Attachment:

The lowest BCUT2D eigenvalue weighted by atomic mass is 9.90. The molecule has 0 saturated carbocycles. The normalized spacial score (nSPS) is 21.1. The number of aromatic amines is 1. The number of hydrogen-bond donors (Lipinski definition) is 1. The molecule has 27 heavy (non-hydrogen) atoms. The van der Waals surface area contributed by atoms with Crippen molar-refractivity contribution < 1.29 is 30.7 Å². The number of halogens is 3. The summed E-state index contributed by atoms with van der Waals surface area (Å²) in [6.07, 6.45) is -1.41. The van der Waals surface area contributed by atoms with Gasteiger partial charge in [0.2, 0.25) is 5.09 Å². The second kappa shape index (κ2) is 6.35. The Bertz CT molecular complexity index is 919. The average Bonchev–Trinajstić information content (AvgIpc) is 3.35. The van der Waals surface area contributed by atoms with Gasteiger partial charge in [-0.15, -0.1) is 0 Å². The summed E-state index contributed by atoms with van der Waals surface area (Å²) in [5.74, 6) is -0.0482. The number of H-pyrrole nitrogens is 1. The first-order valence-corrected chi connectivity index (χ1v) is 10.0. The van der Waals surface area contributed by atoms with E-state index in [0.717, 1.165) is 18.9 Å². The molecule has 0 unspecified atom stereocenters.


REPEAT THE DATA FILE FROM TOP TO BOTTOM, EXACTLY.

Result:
The lowest BCUT2D eigenvalue weighted by atomic mass is 9.90. The molecule has 0 saturated carbocycles. The normalized spacial score (nSPS) is 21.1. The number of aromatic amines is 1. The number of hydrogen-bond donors (Lipinski definition) is 1. The molecule has 27 heavy (non-hydrogen) atoms. The van der Waals surface area contributed by atoms with Crippen molar-refractivity contribution < 1.29 is 30.7 Å². The number of halogens is 3. The summed E-state index contributed by atoms with van der Waals surface area (Å²) in [6.07, 6.45) is -1.41. The van der Waals surface area contributed by atoms with Gasteiger partial charge in [0.2, 0.25) is 5.09 Å². The second kappa shape index (κ2) is 6.35. The Bertz CT molecular complexity index is 919. The average Bonchev–Trinajstić information content (AvgIpc) is 3.35. The van der Waals surface area contributed by atoms with Gasteiger partial charge in [-0.15, -0.1) is 0 Å². The summed E-state index contributed by atoms with van der Waals surface area (Å²) in [5.74, 6) is -0.0482. The number of H-pyrrole nitrogens is 1. The first-order valence-corrected chi connectivity index (χ1v) is 10.0. The van der Waals surface area contributed by atoms with E-state index in [0.717, 1.165) is 18.9 Å². The molecule has 0 unspecified atom stereocenters.